A reason for this was not given, and in one case at least, the person at the switchboard could not (or would not!) answer as to whether this was so that the the activists could be contacted again, or for some other reason. In this insance, too, when asked about the legality of logging phone numbers without the permission of the people involved and for unstated reasons, the switchboard operator just hung up.
I urge those who are interested to look into the legal issues surrounding this, especially if these details are passed onto a third party.
There is no law against registering a complaint. And no law against lots of people complaining at the same time. Companies cannot allow all those who complaing about a particular thing be treated as a (borderline) criminal nuisance and keep their contact details for mysterious reasons.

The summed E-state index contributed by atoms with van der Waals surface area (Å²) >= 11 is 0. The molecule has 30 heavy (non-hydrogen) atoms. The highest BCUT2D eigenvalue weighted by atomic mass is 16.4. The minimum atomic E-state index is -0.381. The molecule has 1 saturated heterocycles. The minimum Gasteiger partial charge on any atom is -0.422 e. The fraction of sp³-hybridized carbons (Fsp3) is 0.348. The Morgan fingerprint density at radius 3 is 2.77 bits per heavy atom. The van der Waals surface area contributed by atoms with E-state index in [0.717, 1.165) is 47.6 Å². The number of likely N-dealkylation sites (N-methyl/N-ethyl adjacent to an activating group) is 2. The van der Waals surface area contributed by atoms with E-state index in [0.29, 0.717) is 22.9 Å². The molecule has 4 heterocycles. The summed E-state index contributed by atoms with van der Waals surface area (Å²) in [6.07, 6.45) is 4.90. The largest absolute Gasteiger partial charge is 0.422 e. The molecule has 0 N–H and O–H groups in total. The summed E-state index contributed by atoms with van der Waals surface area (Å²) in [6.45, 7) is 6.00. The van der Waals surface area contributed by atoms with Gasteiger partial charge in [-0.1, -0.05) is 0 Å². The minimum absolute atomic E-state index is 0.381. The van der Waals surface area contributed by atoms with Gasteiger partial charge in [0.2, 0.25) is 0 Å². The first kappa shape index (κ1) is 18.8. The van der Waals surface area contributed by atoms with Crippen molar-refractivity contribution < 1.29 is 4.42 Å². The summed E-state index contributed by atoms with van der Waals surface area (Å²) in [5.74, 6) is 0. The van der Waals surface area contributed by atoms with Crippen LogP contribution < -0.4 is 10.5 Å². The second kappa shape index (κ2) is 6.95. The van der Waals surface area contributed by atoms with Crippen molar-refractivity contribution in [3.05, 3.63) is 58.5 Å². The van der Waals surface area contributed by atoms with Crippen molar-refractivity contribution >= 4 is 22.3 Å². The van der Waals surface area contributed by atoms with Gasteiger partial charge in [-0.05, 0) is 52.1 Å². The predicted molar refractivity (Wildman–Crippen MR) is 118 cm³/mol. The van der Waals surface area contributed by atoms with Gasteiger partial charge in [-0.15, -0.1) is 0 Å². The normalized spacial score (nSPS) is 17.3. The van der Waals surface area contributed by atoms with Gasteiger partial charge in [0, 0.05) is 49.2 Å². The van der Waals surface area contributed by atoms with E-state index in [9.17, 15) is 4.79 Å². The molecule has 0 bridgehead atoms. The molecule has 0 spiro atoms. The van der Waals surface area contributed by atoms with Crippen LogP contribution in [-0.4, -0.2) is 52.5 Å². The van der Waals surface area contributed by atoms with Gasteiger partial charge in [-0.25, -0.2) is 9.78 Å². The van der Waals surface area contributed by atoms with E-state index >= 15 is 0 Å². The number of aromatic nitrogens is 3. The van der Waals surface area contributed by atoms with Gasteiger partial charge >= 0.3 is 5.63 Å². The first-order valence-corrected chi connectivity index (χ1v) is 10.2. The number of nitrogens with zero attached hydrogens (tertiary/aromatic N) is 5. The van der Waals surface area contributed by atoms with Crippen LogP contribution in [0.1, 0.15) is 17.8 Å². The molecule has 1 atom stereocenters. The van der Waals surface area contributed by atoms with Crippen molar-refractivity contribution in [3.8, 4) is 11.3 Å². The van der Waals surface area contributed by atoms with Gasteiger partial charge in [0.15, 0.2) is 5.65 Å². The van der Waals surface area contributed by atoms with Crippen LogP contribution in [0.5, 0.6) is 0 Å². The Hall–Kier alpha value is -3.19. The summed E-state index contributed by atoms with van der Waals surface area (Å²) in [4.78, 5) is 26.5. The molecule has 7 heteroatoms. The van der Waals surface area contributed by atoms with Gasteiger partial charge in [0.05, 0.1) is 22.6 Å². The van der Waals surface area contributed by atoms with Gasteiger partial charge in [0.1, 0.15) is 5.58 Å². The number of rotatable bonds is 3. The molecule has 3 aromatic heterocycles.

In bureacratic terms it seems just as ludicrous as if all those who complained about airplane leg room were singled out, then herded together, and their phone numbers all given to chief executive to play with. In terms of policy or law it makes no real sense, and so must be seen as a deliberate way to intimidate protesters.
BMI is a commercial airliner, it has no obligation to carry out deportation flights and the public have every legal right (nevermind freedom) to express their disagreement with the choices the company has made.